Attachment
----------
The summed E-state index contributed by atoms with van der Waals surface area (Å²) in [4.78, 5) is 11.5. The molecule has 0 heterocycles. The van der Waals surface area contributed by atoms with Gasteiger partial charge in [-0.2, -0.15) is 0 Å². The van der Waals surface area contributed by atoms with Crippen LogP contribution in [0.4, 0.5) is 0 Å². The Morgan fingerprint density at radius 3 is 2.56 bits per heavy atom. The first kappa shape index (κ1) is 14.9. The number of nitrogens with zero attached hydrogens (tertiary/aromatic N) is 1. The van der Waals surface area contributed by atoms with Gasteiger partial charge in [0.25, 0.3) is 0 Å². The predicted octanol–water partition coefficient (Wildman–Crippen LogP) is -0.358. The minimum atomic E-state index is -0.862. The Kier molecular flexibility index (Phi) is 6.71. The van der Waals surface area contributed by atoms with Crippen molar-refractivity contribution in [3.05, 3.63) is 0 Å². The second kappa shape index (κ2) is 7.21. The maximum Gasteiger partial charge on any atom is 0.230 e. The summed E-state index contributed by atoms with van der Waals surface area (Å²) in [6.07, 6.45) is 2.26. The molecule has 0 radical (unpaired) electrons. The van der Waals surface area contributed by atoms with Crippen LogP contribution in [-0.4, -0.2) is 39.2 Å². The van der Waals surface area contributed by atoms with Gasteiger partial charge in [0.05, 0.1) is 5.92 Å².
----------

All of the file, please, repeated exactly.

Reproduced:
The summed E-state index contributed by atoms with van der Waals surface area (Å²) in [4.78, 5) is 11.5. The molecule has 0 heterocycles. The van der Waals surface area contributed by atoms with Gasteiger partial charge in [-0.2, -0.15) is 0 Å². The van der Waals surface area contributed by atoms with Crippen LogP contribution in [0.4, 0.5) is 0 Å². The Morgan fingerprint density at radius 3 is 2.56 bits per heavy atom. The first kappa shape index (κ1) is 14.9. The number of nitrogens with zero attached hydrogens (tertiary/aromatic N) is 1. The van der Waals surface area contributed by atoms with Gasteiger partial charge in [0.25, 0.3) is 0 Å². The predicted octanol–water partition coefficient (Wildman–Crippen LogP) is -0.358. The minimum atomic E-state index is -0.862. The Kier molecular flexibility index (Phi) is 6.71. The van der Waals surface area contributed by atoms with Crippen molar-refractivity contribution in [3.05, 3.63) is 0 Å². The second kappa shape index (κ2) is 7.21. The maximum Gasteiger partial charge on any atom is 0.230 e. The summed E-state index contributed by atoms with van der Waals surface area (Å²) in [6.07, 6.45) is 2.26. The molecule has 0 radical (unpaired) electrons. The van der Waals surface area contributed by atoms with Crippen LogP contribution in [-0.4, -0.2) is 39.2 Å². The van der Waals surface area contributed by atoms with Gasteiger partial charge in [0.05, 0.1) is 5.92 Å².